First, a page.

Pregnancy is a beautiful thing, but that doesn’t mean all aspects are enjoyable. One of the most infamous symptoms: morning sickness. Thankfully, this pregnancy side effect typically doesn’t last too long. Read on to learn more about pregnancy morning sickness, its causes, which symptoms to look out for, and remedies for easing your nausea when it hits.
What is Morning Sickness?
Morning sickness refers to the nausea and vomiting that can happen when you’re pregnant, typically in the first trimester. Though “morning” is in the name and can be a sign of pregnancy, nausea can hit at any time of the day. Morning sickness is a bit different for every expecting mother. Some experience mild cases of nausea over their whole pregnancy while others might have more aggressive nausea for a short amount of time. It all depends on the parent and how their body is adjusting to pregnancy.
What Causes Morning Sickness?
The cause of morning sickness is not fully known, but some specialists believe low blood sugar and increases in pregnancy hormones such as hCG, estrogen, and progesterone might be the ones to blame. Heartburn and gastrointestinal reflux disease (GERD) are also more common during pregnancy, which may increase levels of nausea. The stress on your body can also put a strain on your morning sickness as you adjust to the physical and mental changes taking place, which is especially true for those going through pregnancy for the first time. It might also just simply be genetic.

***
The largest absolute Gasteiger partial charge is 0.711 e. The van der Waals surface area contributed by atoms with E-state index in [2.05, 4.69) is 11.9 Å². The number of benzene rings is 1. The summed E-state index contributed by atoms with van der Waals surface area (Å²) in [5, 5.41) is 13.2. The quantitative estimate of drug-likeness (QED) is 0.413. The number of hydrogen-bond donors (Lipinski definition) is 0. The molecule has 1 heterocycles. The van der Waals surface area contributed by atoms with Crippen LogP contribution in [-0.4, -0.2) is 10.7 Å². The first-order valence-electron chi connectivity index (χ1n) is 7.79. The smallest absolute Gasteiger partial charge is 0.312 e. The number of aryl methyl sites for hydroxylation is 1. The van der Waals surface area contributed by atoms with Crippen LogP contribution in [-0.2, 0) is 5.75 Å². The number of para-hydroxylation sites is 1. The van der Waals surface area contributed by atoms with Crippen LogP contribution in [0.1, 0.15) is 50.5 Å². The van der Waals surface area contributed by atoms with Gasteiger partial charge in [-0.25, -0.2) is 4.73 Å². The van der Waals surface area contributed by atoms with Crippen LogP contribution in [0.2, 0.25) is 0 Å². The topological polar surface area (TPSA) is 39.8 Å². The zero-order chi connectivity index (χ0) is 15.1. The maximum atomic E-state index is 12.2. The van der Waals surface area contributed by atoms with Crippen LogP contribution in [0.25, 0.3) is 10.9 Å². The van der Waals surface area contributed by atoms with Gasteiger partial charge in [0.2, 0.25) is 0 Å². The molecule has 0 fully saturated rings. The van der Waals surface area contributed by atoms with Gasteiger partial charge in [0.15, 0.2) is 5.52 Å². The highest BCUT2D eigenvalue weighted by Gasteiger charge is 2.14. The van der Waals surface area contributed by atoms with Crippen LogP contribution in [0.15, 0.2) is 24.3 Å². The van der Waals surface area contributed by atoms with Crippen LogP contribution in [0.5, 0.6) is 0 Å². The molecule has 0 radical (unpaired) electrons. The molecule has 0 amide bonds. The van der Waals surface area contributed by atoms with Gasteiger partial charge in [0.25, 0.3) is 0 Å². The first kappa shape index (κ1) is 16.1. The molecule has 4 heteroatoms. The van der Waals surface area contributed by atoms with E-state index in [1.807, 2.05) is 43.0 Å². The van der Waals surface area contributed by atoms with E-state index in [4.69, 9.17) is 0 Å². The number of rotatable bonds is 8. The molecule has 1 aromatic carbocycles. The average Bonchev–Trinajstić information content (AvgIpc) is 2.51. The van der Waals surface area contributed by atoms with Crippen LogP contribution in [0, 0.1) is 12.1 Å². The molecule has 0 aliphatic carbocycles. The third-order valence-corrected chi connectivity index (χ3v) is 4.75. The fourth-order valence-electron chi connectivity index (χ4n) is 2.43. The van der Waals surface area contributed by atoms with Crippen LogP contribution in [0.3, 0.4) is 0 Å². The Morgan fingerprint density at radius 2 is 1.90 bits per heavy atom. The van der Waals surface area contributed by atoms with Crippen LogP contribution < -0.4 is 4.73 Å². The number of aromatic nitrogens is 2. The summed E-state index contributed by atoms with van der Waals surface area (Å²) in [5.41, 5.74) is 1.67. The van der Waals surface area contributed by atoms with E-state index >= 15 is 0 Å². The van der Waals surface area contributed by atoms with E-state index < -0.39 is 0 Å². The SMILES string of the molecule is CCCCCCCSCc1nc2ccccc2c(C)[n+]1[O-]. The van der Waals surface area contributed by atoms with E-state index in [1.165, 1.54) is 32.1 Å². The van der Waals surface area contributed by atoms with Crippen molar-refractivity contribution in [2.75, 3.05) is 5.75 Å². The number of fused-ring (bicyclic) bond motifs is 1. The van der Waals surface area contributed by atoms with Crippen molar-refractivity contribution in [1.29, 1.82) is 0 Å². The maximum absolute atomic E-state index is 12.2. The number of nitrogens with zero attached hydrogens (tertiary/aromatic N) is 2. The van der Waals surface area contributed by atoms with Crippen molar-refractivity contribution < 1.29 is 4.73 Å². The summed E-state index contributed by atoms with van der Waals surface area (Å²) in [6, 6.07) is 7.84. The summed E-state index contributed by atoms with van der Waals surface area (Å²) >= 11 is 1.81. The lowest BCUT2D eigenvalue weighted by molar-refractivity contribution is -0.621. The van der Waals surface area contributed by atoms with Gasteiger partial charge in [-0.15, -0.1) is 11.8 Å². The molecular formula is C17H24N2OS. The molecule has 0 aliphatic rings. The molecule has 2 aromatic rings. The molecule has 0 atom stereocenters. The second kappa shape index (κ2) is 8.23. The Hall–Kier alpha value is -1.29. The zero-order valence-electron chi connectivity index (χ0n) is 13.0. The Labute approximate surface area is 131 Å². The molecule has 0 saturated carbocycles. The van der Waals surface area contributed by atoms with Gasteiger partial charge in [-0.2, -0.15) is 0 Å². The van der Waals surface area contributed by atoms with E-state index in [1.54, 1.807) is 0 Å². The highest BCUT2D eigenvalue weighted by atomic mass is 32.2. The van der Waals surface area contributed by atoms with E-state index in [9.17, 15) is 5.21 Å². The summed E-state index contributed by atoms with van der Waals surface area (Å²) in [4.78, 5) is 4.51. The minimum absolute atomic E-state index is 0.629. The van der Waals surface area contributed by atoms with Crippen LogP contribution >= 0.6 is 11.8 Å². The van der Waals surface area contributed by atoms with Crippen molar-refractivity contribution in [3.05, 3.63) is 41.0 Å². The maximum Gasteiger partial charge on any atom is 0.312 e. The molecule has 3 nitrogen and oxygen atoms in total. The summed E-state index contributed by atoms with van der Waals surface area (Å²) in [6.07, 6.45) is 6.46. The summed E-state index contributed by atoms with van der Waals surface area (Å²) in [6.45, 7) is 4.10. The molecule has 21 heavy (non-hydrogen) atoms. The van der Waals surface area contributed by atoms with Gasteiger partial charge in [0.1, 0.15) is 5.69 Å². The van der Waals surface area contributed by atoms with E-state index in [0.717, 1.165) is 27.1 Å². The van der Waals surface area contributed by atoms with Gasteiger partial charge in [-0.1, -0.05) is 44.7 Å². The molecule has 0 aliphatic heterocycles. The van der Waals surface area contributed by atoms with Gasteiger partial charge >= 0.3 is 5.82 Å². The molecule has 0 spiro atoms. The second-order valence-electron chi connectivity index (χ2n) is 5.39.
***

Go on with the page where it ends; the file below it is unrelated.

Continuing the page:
Some weird pregnancy side effects like a metallic taste in your mouth, increased saliva production, and an increased sense of smell can also trigger morning sickness as they are new sensations that may cause queasiness.
Morning Sickness Symptoms
The main symptoms of morning sickness are nausea and vomiting. You might feel the sensations of seasickness or car sickness, with some of them being especially strong in the mornings. Nausea can be triggered by smells, thoughts, or even things you see – sometimes there is no trigger at all. When experiencing pregnancy morning sickness, it is especially important to drink water due to dehydration. If you are having severe dehydration symptoms, have trouble keeping liquids down, or notice you are light-headed or have darker urine, speak with your doctor about solutions to keep you hydrated.
Symptoms typically start in the first trimester, between week 6 and week 9. Many expecting mothers report that morning sickness symptoms subside around the beginning of the second trimester between weeks 12 and week 16, with the worst of the symptoms kicking in around week 10. Though it is rare, some women experience morning sickness throughout their pregnancy.
Morning Sickness Remedies
Avoid Offensive Smells
Thanks to your more sensitive sense of smell, some scents may be suddenly offensive or even sickening. So stay away from smells that trigger nausea, whether it’s the curry from your favorite takeout place or your formerly favorite perfume. Open the windows when you cook, leave any place that smells so strong it’s making you ill, and wash your clothes more often with a lightly-scented (or unscented) detergent to get rid of smells that stick.